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The Mountain Ungulate Research Initiative: A Collaborative
Effort To Advance Understanding Of Bighorn Sheep And
Mountain Goat Ecology
Robert A. Garrott,* Fish and Wildlife Management Program, Ecology Department, Montana State
University, 310 Lewis Hall, Bozeman, Montana 59717, [email protected]
P.J. White, National Park Service, Yellowstone Center for Resources, P.O. Box 168, Yellowstone
National Park, Wyoming 82190, [email protected]
Jay J. Rotella, Fish and Wildlife Management Program, Ecology Department, Montana State
University, 310 Lewis Hall, Bozeman, Montana 59717, [email protected]
Bighorn sheep (Ovis canadensis) and mountain goats (Oreamnos americanus) are
important components of the faunal assemblage of Montana’s mountainous ecosystems
representing high-profile large mammals that garner substantial public interest. While
population restoration, augmentation, and introductions have traditionally been the
predominant conservation activities associated with these species in Montana, basic ecological
research has been limited. A new research initiative has been developed and funded to study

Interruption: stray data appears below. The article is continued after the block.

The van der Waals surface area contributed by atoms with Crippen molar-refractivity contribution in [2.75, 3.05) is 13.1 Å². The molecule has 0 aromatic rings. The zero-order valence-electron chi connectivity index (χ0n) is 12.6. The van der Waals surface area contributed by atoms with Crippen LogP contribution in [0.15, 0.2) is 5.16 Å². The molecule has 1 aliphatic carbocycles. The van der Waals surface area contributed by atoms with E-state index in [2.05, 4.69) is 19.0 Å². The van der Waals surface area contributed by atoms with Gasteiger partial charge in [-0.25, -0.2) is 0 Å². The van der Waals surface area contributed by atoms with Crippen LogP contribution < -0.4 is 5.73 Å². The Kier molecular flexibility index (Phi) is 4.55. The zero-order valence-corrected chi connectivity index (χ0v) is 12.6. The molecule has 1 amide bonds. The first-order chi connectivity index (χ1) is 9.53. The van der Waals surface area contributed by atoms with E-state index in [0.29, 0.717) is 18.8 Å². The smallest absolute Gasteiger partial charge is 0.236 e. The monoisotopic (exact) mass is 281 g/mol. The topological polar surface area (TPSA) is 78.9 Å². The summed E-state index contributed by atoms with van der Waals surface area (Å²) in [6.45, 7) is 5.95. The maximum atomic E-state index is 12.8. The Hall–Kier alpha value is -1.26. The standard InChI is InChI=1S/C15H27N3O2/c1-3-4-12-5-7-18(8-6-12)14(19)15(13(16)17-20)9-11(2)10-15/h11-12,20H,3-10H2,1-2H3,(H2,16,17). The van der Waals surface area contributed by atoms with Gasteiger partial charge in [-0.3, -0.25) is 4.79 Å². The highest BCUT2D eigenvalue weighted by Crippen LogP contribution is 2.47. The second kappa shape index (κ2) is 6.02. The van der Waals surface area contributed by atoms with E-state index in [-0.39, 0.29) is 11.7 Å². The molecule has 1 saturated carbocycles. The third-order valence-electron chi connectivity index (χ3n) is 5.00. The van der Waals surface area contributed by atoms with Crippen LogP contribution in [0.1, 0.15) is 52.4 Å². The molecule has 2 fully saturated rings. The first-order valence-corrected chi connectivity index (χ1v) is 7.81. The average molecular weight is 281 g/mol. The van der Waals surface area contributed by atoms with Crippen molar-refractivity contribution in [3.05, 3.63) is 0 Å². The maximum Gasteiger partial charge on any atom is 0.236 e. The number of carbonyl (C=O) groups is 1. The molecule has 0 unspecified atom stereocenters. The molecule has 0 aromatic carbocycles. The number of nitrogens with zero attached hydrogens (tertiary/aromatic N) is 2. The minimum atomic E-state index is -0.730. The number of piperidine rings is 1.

bighorn sheep and mountain goat spatial and population ecology in a number of ecological
settings within the Greater Yellowstone Ecosystem. The aspiration of the collaborators is to
develop a long-term research program that could expand to other populations of these species
in Montana if we are successful. Primary objectives of the studies include 1) understanding
the ecological interactions between sympatric populations, 2) developing and refining habitat
suitability models, 3) documenting spatial dynamics within and among populations and
identifying important movement corridors, 4) collecting vital rate data to better understand
population dynamics, and 5) investigating potential responses of bighorn sheep and
mountain goats to gradual changes in the regional climate. The presentation will describe
the collaboration and ongoing efforts to consolidate all available data on bighorn sheep and
mountain goats in the GYE. These data are used to describe mountain goat range expansion
within the GYE over the past half century and to conduct initial habitat modeling efforts. We
will also describe our plans for initiating field studies in the near future.
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© Intermountain Journal of Sciences, Vol. 17, No. 1-4, 2011
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